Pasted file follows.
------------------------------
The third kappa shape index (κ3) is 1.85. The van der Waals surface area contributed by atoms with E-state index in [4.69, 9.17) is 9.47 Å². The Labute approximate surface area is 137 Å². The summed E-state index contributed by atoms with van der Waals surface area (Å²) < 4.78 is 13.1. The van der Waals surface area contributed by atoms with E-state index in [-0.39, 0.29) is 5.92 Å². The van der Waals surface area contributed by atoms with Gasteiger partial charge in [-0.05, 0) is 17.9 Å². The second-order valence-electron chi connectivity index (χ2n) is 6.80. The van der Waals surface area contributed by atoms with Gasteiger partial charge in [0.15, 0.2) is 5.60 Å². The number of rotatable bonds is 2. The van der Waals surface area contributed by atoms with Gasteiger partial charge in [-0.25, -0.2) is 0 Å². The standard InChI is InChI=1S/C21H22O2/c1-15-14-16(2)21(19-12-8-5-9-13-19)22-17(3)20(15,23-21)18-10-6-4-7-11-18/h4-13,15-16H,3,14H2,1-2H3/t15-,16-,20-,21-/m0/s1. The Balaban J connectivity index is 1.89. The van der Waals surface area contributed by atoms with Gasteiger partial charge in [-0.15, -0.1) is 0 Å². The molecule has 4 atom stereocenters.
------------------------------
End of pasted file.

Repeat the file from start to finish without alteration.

The third kappa shape index (κ3) is 1.85. The van der Waals surface area contributed by atoms with E-state index in [4.69, 9.17) is 9.47 Å². The Labute approximate surface area is 137 Å². The summed E-state index contributed by atoms with van der Waals surface area (Å²) < 4.78 is 13.1. The van der Waals surface area contributed by atoms with E-state index in [-0.39, 0.29) is 5.92 Å². The van der Waals surface area contributed by atoms with Gasteiger partial charge in [-0.05, 0) is 17.9 Å². The second-order valence-electron chi connectivity index (χ2n) is 6.80. The van der Waals surface area contributed by atoms with Gasteiger partial charge in [0.15, 0.2) is 5.60 Å². The number of rotatable bonds is 2. The van der Waals surface area contributed by atoms with Gasteiger partial charge in [-0.25, -0.2) is 0 Å². The standard InChI is InChI=1S/C21H22O2/c1-15-14-16(2)21(19-12-8-5-9-13-19)22-17(3)20(15,23-21)18-10-6-4-7-11-18/h4-13,15-16H,3,14H2,1-2H3/t15-,16-,20-,21-/m0/s1. The Balaban J connectivity index is 1.89. The van der Waals surface area contributed by atoms with Gasteiger partial charge in [-0.15, -0.1) is 0 Å². The molecule has 4 atom stereocenters.